The European Parliament has overwhelmingly passed a controversial resolution asking the European Commission to consider the "unbundling of search engines from other commercial services" in order to ensure "competitive conditions within the digital single market." While not explicitly mentioned by name, the obvious target here is Google, which reportedly handles more than 90 percent of web searches across European countries.

The resolution was passed by 384 votes to 174, with 56 abstentions. While the motion is non-binding – as in, it doesn't have the authority really break up Google – it is a strong public signal of Europe's concern with the growing power of U.S. tech giants. It is now up to the European Commission to review the complaint before deciding on the next step. The latter does potentially have the power to force a breakup, but only of Google's European subsidiaries.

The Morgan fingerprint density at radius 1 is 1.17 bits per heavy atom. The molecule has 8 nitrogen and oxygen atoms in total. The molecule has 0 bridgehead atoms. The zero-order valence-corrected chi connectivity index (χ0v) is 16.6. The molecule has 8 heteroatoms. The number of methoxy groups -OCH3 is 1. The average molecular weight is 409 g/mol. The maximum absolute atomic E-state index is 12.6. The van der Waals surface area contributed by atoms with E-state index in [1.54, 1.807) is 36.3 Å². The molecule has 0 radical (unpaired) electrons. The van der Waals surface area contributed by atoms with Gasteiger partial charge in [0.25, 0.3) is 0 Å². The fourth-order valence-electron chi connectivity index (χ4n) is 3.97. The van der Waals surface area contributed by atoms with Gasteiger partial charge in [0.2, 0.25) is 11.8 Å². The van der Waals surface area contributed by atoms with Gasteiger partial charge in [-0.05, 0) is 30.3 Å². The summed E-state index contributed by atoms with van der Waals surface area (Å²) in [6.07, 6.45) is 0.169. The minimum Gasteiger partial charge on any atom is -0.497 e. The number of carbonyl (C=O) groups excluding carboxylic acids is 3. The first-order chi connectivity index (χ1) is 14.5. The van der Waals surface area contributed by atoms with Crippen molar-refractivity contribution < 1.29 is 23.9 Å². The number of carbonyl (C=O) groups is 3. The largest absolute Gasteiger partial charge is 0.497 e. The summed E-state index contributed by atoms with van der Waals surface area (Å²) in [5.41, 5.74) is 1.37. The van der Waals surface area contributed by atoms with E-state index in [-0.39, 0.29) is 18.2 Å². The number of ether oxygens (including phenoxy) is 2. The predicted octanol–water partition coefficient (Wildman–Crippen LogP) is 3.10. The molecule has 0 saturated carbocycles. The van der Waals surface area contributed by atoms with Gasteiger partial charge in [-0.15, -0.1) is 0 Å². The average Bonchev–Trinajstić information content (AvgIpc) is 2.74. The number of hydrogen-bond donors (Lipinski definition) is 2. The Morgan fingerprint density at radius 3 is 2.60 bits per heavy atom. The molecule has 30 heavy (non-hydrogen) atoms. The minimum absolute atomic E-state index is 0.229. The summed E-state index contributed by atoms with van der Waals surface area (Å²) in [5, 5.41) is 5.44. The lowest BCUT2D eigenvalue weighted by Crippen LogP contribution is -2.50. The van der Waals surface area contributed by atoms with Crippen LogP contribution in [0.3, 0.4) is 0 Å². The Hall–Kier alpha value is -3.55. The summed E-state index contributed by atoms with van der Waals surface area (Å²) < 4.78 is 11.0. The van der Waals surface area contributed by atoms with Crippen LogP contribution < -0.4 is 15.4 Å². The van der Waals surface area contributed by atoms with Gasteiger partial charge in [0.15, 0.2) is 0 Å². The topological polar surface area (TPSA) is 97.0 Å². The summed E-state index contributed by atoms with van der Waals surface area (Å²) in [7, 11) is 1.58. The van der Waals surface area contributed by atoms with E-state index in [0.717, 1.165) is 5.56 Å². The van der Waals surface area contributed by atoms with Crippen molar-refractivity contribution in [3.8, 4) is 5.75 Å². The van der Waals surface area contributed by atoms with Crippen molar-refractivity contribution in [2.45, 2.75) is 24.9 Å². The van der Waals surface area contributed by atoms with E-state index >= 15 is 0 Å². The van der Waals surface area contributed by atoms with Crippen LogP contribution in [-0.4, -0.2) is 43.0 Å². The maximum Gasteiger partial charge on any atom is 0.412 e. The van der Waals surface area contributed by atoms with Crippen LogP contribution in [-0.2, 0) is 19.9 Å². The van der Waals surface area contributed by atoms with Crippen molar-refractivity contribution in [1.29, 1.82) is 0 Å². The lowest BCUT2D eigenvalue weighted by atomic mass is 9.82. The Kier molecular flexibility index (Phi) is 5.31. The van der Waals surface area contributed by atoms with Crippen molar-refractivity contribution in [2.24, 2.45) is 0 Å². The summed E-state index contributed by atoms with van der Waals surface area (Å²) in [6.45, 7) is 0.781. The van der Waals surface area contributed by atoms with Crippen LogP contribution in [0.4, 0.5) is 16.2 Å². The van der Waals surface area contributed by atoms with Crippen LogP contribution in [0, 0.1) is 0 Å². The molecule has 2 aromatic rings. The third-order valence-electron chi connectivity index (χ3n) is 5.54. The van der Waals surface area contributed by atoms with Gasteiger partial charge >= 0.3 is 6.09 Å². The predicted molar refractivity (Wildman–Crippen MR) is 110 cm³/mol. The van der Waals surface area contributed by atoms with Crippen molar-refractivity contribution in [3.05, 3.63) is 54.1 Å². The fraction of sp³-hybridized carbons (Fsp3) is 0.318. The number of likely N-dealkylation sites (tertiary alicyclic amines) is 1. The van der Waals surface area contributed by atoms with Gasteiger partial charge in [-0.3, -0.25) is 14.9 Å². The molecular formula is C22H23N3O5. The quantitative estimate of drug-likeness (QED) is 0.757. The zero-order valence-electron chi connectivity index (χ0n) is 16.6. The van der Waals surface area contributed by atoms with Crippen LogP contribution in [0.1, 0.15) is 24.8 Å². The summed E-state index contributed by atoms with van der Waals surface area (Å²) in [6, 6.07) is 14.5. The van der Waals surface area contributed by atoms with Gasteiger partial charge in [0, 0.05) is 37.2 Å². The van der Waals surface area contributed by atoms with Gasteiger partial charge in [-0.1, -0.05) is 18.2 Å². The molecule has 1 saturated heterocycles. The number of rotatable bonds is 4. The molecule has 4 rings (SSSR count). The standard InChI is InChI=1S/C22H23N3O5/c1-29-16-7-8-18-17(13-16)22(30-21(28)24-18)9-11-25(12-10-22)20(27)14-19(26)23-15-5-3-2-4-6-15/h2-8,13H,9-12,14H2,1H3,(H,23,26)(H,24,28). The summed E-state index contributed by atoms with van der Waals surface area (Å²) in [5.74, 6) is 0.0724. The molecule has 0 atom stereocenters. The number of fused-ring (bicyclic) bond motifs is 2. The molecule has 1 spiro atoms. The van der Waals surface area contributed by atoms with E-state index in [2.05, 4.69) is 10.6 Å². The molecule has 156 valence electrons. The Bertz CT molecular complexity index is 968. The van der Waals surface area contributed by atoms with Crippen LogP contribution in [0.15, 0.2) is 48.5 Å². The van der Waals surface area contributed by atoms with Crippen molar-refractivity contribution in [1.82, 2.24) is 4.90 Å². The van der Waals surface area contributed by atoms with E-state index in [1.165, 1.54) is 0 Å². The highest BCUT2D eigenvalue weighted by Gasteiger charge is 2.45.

Google has been on the sights of european regulators over its allegedly anti-competitive practices since 2010. It's also had to deal with several privacy issues, copyright concerns and even tax controversies. Most recently, Google was banned from grabbing thumbnail images and snippets of text from news results belonging to a group of German newspapers. The company complied but the papers quickly backed down after seeing web traffic plummet.

Aside from asking the European Commission to "enforce competition rules decisively", the Parliament's resolution also called on the Council of the EU to finalize new rules on data protection, roaming and net neutrality.